13 November 1998

Soya beans a disaster in protein forage trials

Alternative protein crops

have achieved varying

degrees of success at

Rodbaston College, Stafford,

as delegates at an MDC

open day found out.

Simon Wragg reports

MIXED forages and mixed fortunes are how farm manager Ian Sanday at Rodbaston College, Stafford, describes this years attempts at growing alternative protein crops to break dependency on bought-in protein.

Three crops have been tried: Sunflower/maize and red clover/Italian ryegrass have met with success, but soya beans have been abandoned, being described simply as disastrous by Mr Sanday.

"Rodbaston is on the edge of a marginal area for growing soya beans which require a warm, dry climate. Weve had warm summer in the past, but this year has been very bad indeed," he said.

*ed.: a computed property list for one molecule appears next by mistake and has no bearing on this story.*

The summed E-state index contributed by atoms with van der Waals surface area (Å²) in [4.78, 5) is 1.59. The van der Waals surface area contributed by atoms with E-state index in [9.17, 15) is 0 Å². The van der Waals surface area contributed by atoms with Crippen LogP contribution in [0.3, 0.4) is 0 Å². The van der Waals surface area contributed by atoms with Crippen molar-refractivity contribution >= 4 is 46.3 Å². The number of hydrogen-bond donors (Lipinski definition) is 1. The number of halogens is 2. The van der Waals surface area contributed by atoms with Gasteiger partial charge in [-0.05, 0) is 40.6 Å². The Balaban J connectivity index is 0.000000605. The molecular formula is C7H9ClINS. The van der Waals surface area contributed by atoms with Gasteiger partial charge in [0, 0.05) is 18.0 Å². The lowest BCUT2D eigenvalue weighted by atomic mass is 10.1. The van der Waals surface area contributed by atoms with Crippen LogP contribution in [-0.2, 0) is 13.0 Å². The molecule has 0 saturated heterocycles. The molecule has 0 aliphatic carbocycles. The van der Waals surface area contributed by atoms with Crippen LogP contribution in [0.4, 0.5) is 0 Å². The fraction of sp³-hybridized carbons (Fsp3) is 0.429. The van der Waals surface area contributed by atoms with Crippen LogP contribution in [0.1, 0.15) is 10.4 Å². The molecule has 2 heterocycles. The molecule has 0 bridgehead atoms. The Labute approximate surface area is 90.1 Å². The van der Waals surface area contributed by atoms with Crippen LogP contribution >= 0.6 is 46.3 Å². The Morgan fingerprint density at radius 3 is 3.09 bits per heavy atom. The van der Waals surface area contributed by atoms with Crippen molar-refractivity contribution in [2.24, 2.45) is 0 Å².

Planted in mid-May at 100kg/ha (40kg/acre), the crop established well and showed signs of good early growth despite pre-ploughing applications of manure which can affect the Rhizobium inoculant – applied to boost the plants ability to fix nitrogen – and attacks by birds. However, lack of warm summer days led to a disastrous harvest, Mr Sanday told producers at the meeting.

"Seed pods appeared but rain kept delaying harvest. The crop was sprayed with Reglone, but by the time the combine went in many pods had split. We harvested in October and took just 35kg off 0.5ha, where wed expected a tonne/ha."

Until early maturing varieties are on the market, soya beans wont be grown at Rodbaston again, said Mr Sanday. Instead lupins are being considered even though it has a lower crude protein, compared with soyas 40% or more crude protein, he said.

Soya beans

Marginal area

Few varieties

Needs sun

Yielded 35kg

Try lupins next


&#8226 Marginal area

&#8226 Few varieties

&#8226 Needs sun

&#8226 Yielded 35kg

&#8226 Try lupins next